"This had to be while the loading had started," said ABC News aviation consultant John Nance. "Maybe they stopped and were waiting for another load of bags."
"There's not enough room to stand up. You're leaning over," Nance said. "It’s very tough work. As a matter of fact, you get a lot of back injuries in this line of work."
Teams of three or four handlers usually work together to load "thousands and thousands" of pounds of bags into the cargo holds and sometimes can be left waiting for deliveries of bags for periods of time.
At least one member of the crew is tasked with crawling deep into the hold to move luggage along and maximize storage, which is why many baggage handlers wear knee protectors or knee pads.
"If you hit a pile of bags in the front and someone decided to crawl up and take a cat nap, or if they were waiting in there and just happened to fall asleep, you wouldn’t find them unless you went in there and got them," Nance told ABC News.
Once the plane took off with the unidentified handler inside, Nance said that the noise from the engines would have been extremely loud, even if the man was wearing headphones or earplugs like many baggage handlers regularly wear while loading luggage on and off planes.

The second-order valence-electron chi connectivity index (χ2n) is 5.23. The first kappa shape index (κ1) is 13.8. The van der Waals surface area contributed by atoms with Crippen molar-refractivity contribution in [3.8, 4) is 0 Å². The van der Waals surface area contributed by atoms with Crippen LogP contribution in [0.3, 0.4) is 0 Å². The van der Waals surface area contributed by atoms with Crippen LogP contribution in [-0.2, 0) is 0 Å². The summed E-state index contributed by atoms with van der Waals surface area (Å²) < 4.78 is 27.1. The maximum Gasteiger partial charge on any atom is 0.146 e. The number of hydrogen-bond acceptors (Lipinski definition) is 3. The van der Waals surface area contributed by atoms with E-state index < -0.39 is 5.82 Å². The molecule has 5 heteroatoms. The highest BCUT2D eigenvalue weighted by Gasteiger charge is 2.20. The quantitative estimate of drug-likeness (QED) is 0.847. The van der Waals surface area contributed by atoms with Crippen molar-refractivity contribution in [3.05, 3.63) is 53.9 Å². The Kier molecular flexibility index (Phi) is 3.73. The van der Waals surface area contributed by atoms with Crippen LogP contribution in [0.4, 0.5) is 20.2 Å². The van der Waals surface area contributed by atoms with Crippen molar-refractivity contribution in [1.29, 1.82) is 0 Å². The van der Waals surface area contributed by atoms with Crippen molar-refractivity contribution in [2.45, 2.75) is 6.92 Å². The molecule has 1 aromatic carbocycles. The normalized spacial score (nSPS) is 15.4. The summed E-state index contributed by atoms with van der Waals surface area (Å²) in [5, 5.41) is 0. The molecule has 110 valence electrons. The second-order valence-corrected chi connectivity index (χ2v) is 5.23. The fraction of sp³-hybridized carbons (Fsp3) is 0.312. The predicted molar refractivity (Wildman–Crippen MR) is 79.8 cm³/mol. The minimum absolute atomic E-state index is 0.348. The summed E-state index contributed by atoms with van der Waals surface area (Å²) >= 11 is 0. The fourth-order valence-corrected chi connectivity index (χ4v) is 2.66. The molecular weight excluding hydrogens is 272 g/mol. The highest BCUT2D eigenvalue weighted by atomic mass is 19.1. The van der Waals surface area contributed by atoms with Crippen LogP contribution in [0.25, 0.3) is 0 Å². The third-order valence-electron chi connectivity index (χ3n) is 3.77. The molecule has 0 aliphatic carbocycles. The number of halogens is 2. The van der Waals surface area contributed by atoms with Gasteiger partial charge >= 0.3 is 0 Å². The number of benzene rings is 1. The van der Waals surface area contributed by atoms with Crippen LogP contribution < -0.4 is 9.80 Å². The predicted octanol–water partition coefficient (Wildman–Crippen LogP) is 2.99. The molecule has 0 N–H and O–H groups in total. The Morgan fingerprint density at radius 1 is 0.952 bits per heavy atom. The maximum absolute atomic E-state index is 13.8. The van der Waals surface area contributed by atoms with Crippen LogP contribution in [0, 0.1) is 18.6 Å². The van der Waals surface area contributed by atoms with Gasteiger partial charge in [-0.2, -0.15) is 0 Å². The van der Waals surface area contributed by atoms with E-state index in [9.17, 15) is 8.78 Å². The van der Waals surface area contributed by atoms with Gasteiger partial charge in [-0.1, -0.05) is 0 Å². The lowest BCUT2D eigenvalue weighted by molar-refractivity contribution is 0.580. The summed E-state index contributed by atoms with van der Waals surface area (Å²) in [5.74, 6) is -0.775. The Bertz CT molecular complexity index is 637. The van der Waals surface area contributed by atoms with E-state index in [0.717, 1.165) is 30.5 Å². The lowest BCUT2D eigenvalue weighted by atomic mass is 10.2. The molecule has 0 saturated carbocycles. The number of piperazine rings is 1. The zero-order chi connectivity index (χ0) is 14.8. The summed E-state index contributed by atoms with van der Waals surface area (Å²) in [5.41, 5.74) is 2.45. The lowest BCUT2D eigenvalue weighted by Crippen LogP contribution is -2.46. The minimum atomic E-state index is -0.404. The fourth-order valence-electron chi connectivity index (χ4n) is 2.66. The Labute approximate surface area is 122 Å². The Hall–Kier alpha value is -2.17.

"You'd want to have plugs on the ramp. That’s a job ender if you don’t, because you can damage your hearing in three days," Nance said. "Whether that contributed to the problem or not, we don’t know."
The handler reportedly began banging the top of the cargo hold, which is directly beneath the floor of the passenger cabin, to alert the passengers.
"It's entirely possible that one of the reasons for the frantic banging and yelling was that this poor guy didn't know that it was heated and pressurized," Nance said.
Aside from the mountains of bags, the only other company that the handler could have had in the hold were any pets that had been checked beneath deck, and there’s no way of knowing whether or not those animals would have been conscious or not. Airlines and vets tell pet owners not to drug their pets for flights, Nance said, but that doesn’t stop some from giving their animals medication anyway.